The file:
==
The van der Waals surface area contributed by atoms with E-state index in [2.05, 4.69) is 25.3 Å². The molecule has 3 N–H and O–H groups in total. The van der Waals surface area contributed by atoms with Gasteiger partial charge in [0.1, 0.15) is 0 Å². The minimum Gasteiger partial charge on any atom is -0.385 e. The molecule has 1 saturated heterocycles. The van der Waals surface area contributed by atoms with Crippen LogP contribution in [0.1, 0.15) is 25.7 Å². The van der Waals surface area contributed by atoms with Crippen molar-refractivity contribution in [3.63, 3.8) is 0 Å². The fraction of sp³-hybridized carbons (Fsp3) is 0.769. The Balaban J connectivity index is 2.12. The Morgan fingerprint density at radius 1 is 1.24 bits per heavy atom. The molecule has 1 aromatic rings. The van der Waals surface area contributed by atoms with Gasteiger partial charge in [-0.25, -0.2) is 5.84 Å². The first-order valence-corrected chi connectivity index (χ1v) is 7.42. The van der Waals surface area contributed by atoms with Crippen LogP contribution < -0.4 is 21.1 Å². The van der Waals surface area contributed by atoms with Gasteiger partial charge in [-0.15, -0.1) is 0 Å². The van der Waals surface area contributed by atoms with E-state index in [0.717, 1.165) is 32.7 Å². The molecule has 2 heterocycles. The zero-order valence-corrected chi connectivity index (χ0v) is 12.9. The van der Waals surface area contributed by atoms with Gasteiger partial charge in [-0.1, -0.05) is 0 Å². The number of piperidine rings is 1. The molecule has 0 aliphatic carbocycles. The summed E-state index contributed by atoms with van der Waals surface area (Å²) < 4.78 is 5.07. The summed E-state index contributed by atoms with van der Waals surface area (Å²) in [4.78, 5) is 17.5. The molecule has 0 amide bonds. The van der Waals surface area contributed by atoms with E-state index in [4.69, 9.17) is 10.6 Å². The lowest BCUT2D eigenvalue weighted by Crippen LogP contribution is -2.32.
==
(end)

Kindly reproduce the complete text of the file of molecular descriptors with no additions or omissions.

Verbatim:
The van der Waals surface area contributed by atoms with E-state index in [2.05, 4.69) is 25.3 Å². The molecule has 3 N–H and O–H groups in total. The van der Waals surface area contributed by atoms with Gasteiger partial charge in [0.1, 0.15) is 0 Å². The minimum Gasteiger partial charge on any atom is -0.385 e. The molecule has 1 saturated heterocycles. The van der Waals surface area contributed by atoms with Crippen LogP contribution in [0.1, 0.15) is 25.7 Å². The van der Waals surface area contributed by atoms with Crippen molar-refractivity contribution in [3.63, 3.8) is 0 Å². The fraction of sp³-hybridized carbons (Fsp3) is 0.769. The Balaban J connectivity index is 2.12. The Morgan fingerprint density at radius 1 is 1.24 bits per heavy atom. The molecule has 1 aromatic rings. The van der Waals surface area contributed by atoms with Gasteiger partial charge in [-0.25, -0.2) is 5.84 Å². The first-order valence-corrected chi connectivity index (χ1v) is 7.42. The van der Waals surface area contributed by atoms with Crippen LogP contribution < -0.4 is 21.1 Å². The van der Waals surface area contributed by atoms with Gasteiger partial charge in [-0.15, -0.1) is 0 Å². The van der Waals surface area contributed by atoms with E-state index in [0.717, 1.165) is 32.7 Å². The molecule has 2 heterocycles. The zero-order valence-corrected chi connectivity index (χ0v) is 12.9. The van der Waals surface area contributed by atoms with Gasteiger partial charge in [-0.1, -0.05) is 0 Å². The number of piperidine rings is 1. The molecule has 0 aliphatic carbocycles. The summed E-state index contributed by atoms with van der Waals surface area (Å²) < 4.78 is 5.07. The summed E-state index contributed by atoms with van der Waals surface area (Å²) in [4.78, 5) is 17.5. The molecule has 0 amide bonds. The van der Waals surface area contributed by atoms with E-state index in [4.69, 9.17) is 10.6 Å². The lowest BCUT2D eigenvalue weighted by Crippen LogP contribution is -2.32.